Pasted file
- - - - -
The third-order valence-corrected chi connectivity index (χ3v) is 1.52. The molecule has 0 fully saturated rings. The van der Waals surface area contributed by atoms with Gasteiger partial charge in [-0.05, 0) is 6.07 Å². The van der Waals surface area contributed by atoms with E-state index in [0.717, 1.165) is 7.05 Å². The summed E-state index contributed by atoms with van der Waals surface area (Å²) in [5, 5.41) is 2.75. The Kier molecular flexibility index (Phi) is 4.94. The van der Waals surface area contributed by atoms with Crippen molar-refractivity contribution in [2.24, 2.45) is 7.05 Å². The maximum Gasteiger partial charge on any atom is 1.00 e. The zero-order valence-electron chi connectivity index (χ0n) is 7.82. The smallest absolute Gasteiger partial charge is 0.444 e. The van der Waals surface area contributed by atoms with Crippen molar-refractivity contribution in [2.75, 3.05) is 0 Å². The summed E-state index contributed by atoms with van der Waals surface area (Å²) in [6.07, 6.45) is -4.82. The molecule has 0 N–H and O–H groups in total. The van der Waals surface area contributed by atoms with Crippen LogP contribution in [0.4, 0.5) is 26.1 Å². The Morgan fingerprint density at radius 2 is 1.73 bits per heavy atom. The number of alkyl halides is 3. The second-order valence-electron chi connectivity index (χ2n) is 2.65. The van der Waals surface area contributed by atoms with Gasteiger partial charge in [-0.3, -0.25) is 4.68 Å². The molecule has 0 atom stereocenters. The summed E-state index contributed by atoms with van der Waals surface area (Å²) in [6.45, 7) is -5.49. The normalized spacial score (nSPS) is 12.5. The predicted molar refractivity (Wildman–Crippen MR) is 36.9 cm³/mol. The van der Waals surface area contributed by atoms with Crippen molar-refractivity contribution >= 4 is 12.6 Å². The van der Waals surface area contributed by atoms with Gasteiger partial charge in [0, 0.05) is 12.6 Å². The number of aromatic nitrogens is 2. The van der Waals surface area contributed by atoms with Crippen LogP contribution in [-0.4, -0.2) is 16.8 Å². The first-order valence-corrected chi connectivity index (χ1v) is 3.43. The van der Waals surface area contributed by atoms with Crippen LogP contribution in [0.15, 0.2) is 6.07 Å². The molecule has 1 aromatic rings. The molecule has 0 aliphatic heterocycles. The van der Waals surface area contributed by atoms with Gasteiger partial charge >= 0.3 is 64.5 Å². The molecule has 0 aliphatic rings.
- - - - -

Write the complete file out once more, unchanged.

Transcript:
The third-order valence-corrected chi connectivity index (χ3v) is 1.52. The molecule has 0 fully saturated rings. The van der Waals surface area contributed by atoms with Gasteiger partial charge in [-0.05, 0) is 6.07 Å². The van der Waals surface area contributed by atoms with E-state index in [0.717, 1.165) is 7.05 Å². The summed E-state index contributed by atoms with van der Waals surface area (Å²) in [5, 5.41) is 2.75. The Kier molecular flexibility index (Phi) is 4.94. The van der Waals surface area contributed by atoms with Crippen molar-refractivity contribution in [2.24, 2.45) is 7.05 Å². The maximum Gasteiger partial charge on any atom is 1.00 e. The zero-order valence-electron chi connectivity index (χ0n) is 7.82. The smallest absolute Gasteiger partial charge is 0.444 e. The van der Waals surface area contributed by atoms with Crippen molar-refractivity contribution in [2.75, 3.05) is 0 Å². The summed E-state index contributed by atoms with van der Waals surface area (Å²) in [6.07, 6.45) is -4.82. The molecule has 0 N–H and O–H groups in total. The van der Waals surface area contributed by atoms with Crippen LogP contribution in [0.4, 0.5) is 26.1 Å². The Morgan fingerprint density at radius 2 is 1.73 bits per heavy atom. The number of alkyl halides is 3. The second-order valence-electron chi connectivity index (χ2n) is 2.65. The van der Waals surface area contributed by atoms with Gasteiger partial charge in [-0.3, -0.25) is 4.68 Å². The molecule has 0 atom stereocenters. The summed E-state index contributed by atoms with van der Waals surface area (Å²) in [6.45, 7) is -5.49. The normalized spacial score (nSPS) is 12.5. The predicted molar refractivity (Wildman–Crippen MR) is 36.9 cm³/mol. The van der Waals surface area contributed by atoms with Crippen molar-refractivity contribution >= 4 is 12.6 Å². The van der Waals surface area contributed by atoms with Gasteiger partial charge in [0, 0.05) is 12.6 Å². The number of aromatic nitrogens is 2. The van der Waals surface area contributed by atoms with Crippen LogP contribution in [-0.4, -0.2) is 16.8 Å². The first-order valence-corrected chi connectivity index (χ1v) is 3.43. The van der Waals surface area contributed by atoms with Crippen LogP contribution in [0.15, 0.2) is 6.07 Å². The molecule has 1 aromatic rings. The molecule has 0 aliphatic heterocycles. The van der Waals surface area contributed by atoms with Gasteiger partial charge >= 0.3 is 64.5 Å². The molecule has 0 aliphatic rings.